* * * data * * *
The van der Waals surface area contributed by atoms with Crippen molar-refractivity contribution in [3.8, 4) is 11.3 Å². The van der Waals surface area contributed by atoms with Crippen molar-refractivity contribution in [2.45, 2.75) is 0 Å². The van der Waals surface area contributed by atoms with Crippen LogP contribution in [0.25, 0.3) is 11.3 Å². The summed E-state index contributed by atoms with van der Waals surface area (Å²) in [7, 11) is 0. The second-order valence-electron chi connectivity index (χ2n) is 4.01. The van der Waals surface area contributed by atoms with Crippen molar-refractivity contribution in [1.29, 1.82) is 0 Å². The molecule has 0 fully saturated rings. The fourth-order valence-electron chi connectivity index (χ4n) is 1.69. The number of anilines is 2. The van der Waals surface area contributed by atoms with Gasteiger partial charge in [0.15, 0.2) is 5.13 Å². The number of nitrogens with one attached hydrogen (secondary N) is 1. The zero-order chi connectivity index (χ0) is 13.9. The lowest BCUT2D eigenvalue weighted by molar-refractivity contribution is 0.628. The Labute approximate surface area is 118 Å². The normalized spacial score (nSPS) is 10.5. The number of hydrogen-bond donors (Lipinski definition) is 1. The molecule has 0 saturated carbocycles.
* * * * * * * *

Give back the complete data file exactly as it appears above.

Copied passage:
The van der Waals surface area contributed by atoms with Crippen molar-refractivity contribution in [3.8, 4) is 11.3 Å². The van der Waals surface area contributed by atoms with Crippen molar-refractivity contribution in [2.45, 2.75) is 0 Å². The van der Waals surface area contributed by atoms with Crippen LogP contribution in [0.25, 0.3) is 11.3 Å². The summed E-state index contributed by atoms with van der Waals surface area (Å²) in [7, 11) is 0. The second-order valence-electron chi connectivity index (χ2n) is 4.01. The van der Waals surface area contributed by atoms with Crippen molar-refractivity contribution in [1.29, 1.82) is 0 Å². The molecule has 0 fully saturated rings. The fourth-order valence-electron chi connectivity index (χ4n) is 1.69. The number of anilines is 2. The van der Waals surface area contributed by atoms with Gasteiger partial charge in [0.15, 0.2) is 5.13 Å². The number of nitrogens with one attached hydrogen (secondary N) is 1. The zero-order chi connectivity index (χ0) is 13.9. The lowest BCUT2D eigenvalue weighted by molar-refractivity contribution is 0.628. The Labute approximate surface area is 118 Å². The normalized spacial score (nSPS) is 10.5. The number of hydrogen-bond donors (Lipinski definition) is 1. The molecule has 0 saturated carbocycles.